• Thanks. However, I'm looking for a way to target a specific target for a specific dependency. For example, there may be one dependency that I'd like to use "debug" for even in my own "release" build target, like for debugging reasons. This can't be done with the matchingFallbacks method. – EboMike Jun 23 '18 at 7:11
0

Starting from gradle 3.0.0 you can use following for default project variants (release, debug, test etc)

  • implementation
  • releaseImplementation
  • testImplementation
  • debugImplementation
  • androidTestImplementation

Simple example would be:

android {
   ....
}
dependencies {
    implementation "com.google.dagger:dagger-android-support:$DAGGER_VERSION"
    androidTestImplementation jUnit
    testImplementation mockito
}

If you have multiple flavors of your app, starting from 3.0 you have to declare flavor dimensions first, define fallback and matching strategy in your default config (for remote dependencies, and dependencies without dimensions) and gradle will recognize what dependencies should be included for that flavor. For more info check this migration guide.

  • I thought this syntax no longer works in Android Studio 3.0? I just tried it locally, and it doesn't work (i.e. it doesn't know what ":dependencyFlavorBuildtype" is). – EboMike Jun 15 '18 at 6:27
  • Check my updated answer for example usage. – Ivan Milisavljevic Jun 15 '18 at 7:59
  • Thanks, I had read that guide, but that doesn't cover how to target specific targets of a dependency - you can only have global fallbacks, so if "buildType2" is missing, it uses "buildType3" instead, across all dependencies. I don't see anything to target a specific variant for a specific dependency. – EboMike Jun 16 '18 at 1:43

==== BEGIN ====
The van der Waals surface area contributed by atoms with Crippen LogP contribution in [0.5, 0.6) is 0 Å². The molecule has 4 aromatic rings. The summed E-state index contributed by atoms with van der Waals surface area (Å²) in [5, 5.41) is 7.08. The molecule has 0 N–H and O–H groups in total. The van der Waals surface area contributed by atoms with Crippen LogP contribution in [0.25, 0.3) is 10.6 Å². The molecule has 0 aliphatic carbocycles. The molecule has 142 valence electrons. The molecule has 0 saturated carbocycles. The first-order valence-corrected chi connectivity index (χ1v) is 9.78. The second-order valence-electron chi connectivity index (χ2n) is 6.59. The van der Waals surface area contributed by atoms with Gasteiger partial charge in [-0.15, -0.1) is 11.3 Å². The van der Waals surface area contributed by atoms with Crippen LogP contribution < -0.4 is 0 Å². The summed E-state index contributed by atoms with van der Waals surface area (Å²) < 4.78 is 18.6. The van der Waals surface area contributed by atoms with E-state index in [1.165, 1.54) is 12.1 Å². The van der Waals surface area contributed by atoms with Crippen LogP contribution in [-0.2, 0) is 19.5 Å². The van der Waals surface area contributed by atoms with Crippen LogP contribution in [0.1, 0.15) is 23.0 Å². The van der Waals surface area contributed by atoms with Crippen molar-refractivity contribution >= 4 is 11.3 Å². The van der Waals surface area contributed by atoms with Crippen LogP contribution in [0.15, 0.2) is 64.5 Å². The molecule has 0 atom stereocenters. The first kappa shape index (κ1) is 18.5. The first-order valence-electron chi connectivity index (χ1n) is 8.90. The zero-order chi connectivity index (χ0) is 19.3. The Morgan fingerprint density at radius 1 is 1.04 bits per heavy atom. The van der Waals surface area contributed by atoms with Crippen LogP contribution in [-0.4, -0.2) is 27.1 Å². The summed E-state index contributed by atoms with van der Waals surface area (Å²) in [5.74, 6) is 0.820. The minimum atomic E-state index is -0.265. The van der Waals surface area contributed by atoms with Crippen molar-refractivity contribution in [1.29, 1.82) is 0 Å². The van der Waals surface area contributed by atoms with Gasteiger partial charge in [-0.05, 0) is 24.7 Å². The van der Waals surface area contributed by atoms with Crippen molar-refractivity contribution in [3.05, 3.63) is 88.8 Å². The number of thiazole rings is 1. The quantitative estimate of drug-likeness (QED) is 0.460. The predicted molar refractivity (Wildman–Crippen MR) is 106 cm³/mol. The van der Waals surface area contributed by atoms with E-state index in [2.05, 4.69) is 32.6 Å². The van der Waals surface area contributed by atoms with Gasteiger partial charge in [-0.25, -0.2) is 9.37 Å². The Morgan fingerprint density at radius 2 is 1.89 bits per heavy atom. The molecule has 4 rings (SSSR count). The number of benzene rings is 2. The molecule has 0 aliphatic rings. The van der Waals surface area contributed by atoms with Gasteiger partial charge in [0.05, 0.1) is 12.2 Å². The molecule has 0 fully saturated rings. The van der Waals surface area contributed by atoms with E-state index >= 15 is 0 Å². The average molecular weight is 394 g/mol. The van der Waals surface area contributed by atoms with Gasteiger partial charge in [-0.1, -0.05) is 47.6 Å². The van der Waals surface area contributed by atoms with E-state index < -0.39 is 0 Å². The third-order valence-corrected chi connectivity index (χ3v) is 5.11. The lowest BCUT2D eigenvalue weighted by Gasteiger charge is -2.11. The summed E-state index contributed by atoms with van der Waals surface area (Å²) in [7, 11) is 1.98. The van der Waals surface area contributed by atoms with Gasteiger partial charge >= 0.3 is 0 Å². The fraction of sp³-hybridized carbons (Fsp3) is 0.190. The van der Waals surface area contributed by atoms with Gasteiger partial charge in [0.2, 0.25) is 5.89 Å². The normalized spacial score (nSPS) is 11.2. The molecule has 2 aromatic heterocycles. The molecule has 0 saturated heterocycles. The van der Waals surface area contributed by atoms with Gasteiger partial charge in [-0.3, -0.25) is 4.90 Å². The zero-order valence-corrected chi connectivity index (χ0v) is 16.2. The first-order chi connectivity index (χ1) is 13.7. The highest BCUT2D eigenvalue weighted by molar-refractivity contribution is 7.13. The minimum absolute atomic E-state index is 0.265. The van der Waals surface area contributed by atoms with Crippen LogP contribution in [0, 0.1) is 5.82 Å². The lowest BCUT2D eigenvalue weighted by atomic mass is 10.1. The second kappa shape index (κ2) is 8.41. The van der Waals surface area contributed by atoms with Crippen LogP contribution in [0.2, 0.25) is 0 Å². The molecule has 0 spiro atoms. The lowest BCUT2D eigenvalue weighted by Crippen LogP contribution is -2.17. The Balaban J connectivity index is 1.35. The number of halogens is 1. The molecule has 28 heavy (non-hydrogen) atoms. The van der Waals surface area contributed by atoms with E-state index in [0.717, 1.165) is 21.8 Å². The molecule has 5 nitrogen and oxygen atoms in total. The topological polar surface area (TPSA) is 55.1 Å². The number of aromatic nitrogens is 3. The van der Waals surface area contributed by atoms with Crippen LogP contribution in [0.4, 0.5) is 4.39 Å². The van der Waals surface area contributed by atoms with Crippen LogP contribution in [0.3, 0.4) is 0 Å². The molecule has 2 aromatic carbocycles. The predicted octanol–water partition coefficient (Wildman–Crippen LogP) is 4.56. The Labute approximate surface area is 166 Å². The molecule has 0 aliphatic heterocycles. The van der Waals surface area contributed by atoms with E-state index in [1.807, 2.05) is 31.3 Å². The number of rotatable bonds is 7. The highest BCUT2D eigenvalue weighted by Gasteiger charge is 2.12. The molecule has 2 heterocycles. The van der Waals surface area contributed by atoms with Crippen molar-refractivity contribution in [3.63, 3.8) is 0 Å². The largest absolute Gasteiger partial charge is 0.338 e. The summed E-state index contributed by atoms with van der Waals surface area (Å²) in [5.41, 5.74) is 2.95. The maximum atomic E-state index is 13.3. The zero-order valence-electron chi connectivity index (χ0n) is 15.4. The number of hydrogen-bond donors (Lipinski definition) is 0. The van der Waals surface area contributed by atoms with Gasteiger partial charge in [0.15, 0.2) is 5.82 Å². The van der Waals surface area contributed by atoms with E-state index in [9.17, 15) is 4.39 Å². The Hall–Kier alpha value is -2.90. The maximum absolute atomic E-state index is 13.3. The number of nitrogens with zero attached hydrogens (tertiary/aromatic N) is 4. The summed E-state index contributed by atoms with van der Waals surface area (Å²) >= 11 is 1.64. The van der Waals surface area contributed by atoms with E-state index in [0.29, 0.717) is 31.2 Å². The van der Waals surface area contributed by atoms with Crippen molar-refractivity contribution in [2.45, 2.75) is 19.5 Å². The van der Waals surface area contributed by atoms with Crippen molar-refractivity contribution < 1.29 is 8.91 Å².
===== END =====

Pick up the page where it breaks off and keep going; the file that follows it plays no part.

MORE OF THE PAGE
0

What I did is :

Created product flavors which are similar to creating build types:

    android {
        flavorDimensions 'tier'
        compileSdkVersion 27
        defaultConfig {
            applicationId "com.example.sample"
            minSdkVersion 15
            targetSdkVersion 27
        }

        buildTypes {
            release {
                minifyEnabled false
                proguardFiles getDefaultProguardFile('proguard-android.txt'), 'proguard-rules.pro'
                --------------
            }
            debug {
                debuggable true
            }
        }
        productFlavors {
            qc {
                applicationIdSuffix ".qc"
                dimension "tier"

            }
            production {
                applicationIdSuffix ".production"
                dimension "tier"
            }
        }
    }

Allow dependencies to choose the build types like below

dependencies { 
    qcDebugCompile project(path: ':libName', configuration: "debug") 
    qcReleaseCompile project(path: ':libName', configuration: "release") 
    productionDebugCompile project(path: ':libName', configuration: "debug") 
    productionReleaseCompile project(path: ':libName', configuration: "release") 
... 
}